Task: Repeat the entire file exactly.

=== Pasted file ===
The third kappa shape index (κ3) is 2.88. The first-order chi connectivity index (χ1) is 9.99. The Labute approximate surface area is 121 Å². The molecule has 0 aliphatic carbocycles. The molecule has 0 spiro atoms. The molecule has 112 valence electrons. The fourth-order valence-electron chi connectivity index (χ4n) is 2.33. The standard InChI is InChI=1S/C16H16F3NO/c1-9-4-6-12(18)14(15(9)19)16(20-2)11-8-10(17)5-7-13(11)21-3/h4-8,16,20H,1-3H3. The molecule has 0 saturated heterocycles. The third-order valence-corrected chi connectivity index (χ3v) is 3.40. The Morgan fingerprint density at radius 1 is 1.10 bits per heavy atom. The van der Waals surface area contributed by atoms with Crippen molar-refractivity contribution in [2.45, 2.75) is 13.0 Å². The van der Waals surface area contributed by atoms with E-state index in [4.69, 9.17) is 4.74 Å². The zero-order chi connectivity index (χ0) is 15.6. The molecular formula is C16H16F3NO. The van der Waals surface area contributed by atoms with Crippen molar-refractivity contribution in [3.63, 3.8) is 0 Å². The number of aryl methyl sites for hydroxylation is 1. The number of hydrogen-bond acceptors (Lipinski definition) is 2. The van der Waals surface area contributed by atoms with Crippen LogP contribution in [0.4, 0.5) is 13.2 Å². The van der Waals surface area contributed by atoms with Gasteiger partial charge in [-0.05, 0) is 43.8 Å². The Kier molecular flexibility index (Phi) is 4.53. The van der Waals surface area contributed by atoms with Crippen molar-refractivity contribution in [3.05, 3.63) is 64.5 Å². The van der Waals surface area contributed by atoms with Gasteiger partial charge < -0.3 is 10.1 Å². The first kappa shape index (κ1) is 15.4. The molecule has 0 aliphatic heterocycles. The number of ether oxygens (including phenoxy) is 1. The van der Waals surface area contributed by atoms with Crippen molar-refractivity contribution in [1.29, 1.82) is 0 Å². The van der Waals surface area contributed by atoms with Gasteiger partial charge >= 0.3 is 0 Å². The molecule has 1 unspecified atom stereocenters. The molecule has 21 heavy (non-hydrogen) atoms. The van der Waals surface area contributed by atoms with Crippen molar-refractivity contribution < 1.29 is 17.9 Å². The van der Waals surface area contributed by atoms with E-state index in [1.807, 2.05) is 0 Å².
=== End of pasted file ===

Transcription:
The third kappa shape index (κ3) is 2.88. The first-order chi connectivity index (χ1) is 9.99. The Labute approximate surface area is 121 Å². The molecule has 0 aliphatic carbocycles. The molecule has 0 spiro atoms. The molecule has 112 valence electrons. The fourth-order valence-electron chi connectivity index (χ4n) is 2.33. The standard InChI is InChI=1S/C16H16F3NO/c1-9-4-6-12(18)14(15(9)19)16(20-2)11-8-10(17)5-7-13(11)21-3/h4-8,16,20H,1-3H3. The molecule has 0 saturated heterocycles. The third-order valence-corrected chi connectivity index (χ3v) is 3.40. The Morgan fingerprint density at radius 1 is 1.10 bits per heavy atom. The van der Waals surface area contributed by atoms with Crippen molar-refractivity contribution in [2.45, 2.75) is 13.0 Å². The van der Waals surface area contributed by atoms with E-state index in [4.69, 9.17) is 4.74 Å². The zero-order chi connectivity index (χ0) is 15.6. The molecular formula is C16H16F3NO. The van der Waals surface area contributed by atoms with Crippen molar-refractivity contribution in [3.63, 3.8) is 0 Å². The number of aryl methyl sites for hydroxylation is 1. The number of hydrogen-bond acceptors (Lipinski definition) is 2. The van der Waals surface area contributed by atoms with Crippen LogP contribution in [0.4, 0.5) is 13.2 Å². The van der Waals surface area contributed by atoms with Gasteiger partial charge in [-0.05, 0) is 43.8 Å². The Kier molecular flexibility index (Phi) is 4.53. The van der Waals surface area contributed by atoms with Crippen molar-refractivity contribution in [3.05, 3.63) is 64.5 Å². The van der Waals surface area contributed by atoms with Gasteiger partial charge < -0.3 is 10.1 Å². The first kappa shape index (κ1) is 15.4. The molecule has 0 aliphatic heterocycles. The number of ether oxygens (including phenoxy) is 1. The van der Waals surface area contributed by atoms with Crippen molar-refractivity contribution in [1.29, 1.82) is 0 Å². The van der Waals surface area contributed by atoms with Gasteiger partial charge >= 0.3 is 0 Å². The molecule has 1 unspecified atom stereocenters. The molecule has 21 heavy (non-hydrogen) atoms. The van der Waals surface area contributed by atoms with Crippen molar-refractivity contribution < 1.29 is 17.9 Å². The van der Waals surface area contributed by atoms with E-state index in [1.807, 2.05) is 0 Å².